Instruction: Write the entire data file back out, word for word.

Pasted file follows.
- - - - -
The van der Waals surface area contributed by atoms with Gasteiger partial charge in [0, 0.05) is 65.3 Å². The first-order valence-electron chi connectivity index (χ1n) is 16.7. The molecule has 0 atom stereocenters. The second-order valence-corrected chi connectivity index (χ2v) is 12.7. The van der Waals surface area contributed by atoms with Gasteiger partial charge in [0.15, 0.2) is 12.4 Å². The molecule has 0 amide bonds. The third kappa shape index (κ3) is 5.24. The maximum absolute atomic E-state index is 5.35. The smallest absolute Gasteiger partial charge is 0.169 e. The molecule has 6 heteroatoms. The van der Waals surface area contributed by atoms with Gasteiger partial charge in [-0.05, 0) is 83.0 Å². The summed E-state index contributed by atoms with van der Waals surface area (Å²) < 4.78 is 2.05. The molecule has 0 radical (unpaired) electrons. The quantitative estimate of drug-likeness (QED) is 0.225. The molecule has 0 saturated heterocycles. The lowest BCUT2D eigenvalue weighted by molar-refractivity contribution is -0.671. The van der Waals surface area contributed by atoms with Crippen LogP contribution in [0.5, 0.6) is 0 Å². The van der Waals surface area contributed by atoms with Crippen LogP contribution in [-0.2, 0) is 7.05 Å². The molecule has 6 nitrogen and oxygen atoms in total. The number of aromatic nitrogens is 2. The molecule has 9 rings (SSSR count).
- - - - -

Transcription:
The van der Waals surface area contributed by atoms with Gasteiger partial charge in [0, 0.05) is 65.3 Å². The first-order valence-electron chi connectivity index (χ1n) is 16.7. The molecule has 0 atom stereocenters. The second-order valence-corrected chi connectivity index (χ2v) is 12.7. The van der Waals surface area contributed by atoms with Gasteiger partial charge in [0.15, 0.2) is 12.4 Å². The molecule has 0 amide bonds. The third kappa shape index (κ3) is 5.24. The maximum absolute atomic E-state index is 5.35. The smallest absolute Gasteiger partial charge is 0.169 e. The molecule has 6 heteroatoms. The van der Waals surface area contributed by atoms with Gasteiger partial charge in [-0.05, 0) is 83.0 Å². The summed E-state index contributed by atoms with van der Waals surface area (Å²) < 4.78 is 2.05. The molecule has 0 radical (unpaired) electrons. The quantitative estimate of drug-likeness (QED) is 0.225. The molecule has 0 saturated heterocycles. The lowest BCUT2D eigenvalue weighted by molar-refractivity contribution is -0.671. The van der Waals surface area contributed by atoms with Crippen LogP contribution in [0.5, 0.6) is 0 Å². The van der Waals surface area contributed by atoms with Crippen LogP contribution in [-0.2, 0) is 7.05 Å². The molecule has 6 nitrogen and oxygen atoms in total. The number of aromatic nitrogens is 2. The molecule has 9 rings (SSSR count).